• Finally, we will include the last – “shareholders’ equity.” Here’s how we will format shareholders’ equity –

BS Shareholders Equity

Colgate Example to Differentiate

For interpreting the Income Statement and Balance Sheet, we make use of Vertical Analysis or Common Size Statement.

Vertical Analysis of Colgate Income Statement

Interpretation of Colgate’s Income Statement

Interpretation of Colgate’s Balance Sheet

Colgate BS

  • Cash and Cash equivalents have increased from 4.2% in 2007 and are currently standing at 8.1% of the total assets.
  • Receivables had decreased from 16.6% in 2007 to 11.9% in 2015. 
  • Inventories have decreased too, from 11.6% to 9.9% overall.
  • What is included in “other current assets”? It shows a steady increase from 3.3% to 6.7% of the total assets over the last 9 years.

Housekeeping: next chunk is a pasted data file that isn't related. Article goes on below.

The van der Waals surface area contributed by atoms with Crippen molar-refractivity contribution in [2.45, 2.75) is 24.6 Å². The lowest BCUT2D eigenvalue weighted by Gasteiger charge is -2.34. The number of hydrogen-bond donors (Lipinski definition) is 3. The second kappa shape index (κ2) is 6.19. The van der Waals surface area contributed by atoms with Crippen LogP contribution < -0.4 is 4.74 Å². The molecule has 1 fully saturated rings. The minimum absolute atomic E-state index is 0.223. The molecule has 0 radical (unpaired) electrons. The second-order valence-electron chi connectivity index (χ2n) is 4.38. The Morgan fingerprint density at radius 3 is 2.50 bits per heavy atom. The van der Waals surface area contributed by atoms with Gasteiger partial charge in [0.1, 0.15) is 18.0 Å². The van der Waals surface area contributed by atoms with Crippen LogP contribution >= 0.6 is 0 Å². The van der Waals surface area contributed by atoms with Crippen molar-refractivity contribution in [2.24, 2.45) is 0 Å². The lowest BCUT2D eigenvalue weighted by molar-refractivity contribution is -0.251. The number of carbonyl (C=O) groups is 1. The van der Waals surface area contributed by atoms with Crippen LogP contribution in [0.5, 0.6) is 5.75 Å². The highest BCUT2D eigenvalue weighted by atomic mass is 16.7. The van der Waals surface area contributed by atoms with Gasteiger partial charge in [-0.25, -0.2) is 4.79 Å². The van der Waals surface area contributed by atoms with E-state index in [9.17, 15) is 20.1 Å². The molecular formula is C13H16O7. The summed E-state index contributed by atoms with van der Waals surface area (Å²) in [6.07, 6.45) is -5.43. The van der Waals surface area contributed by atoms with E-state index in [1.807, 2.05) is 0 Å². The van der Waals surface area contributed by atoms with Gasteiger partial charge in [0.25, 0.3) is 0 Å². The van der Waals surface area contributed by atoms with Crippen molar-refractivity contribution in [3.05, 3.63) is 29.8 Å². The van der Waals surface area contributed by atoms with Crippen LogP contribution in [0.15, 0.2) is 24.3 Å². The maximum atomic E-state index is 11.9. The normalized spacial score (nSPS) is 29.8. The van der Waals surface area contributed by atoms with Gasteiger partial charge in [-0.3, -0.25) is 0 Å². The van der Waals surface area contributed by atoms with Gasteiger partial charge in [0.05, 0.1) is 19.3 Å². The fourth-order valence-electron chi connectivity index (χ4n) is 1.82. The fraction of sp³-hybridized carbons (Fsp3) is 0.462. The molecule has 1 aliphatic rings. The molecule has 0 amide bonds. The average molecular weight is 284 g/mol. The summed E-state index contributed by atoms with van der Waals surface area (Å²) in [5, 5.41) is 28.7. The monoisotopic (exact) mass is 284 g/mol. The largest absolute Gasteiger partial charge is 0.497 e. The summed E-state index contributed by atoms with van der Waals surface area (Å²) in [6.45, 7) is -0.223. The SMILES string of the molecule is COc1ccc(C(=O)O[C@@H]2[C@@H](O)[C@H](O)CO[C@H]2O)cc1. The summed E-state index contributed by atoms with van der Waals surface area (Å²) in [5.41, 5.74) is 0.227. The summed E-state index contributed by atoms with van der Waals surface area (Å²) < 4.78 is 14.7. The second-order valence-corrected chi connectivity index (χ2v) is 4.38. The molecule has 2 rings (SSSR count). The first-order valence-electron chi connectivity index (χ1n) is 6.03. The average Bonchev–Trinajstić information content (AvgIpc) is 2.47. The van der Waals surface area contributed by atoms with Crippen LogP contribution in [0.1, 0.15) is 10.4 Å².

Colgate BS liabilities

Conclusion

Balance sheet vs. Income Statement, they go hand in hand. And if we only look at the income statement, we would miss out on the holistic picture of the financial matters of the company. If we only concentrate on the balance sheet, we will not have a clue about the bottom line.

So, you need to know how to look at both at the same time. As an investor, these two statements will help you calculate most of the ratios. These ratios will help you ascertain a clear picture of the company, and then you can decide whether you should invest in the company or not.

Income Statement vs. Balance Sheet Video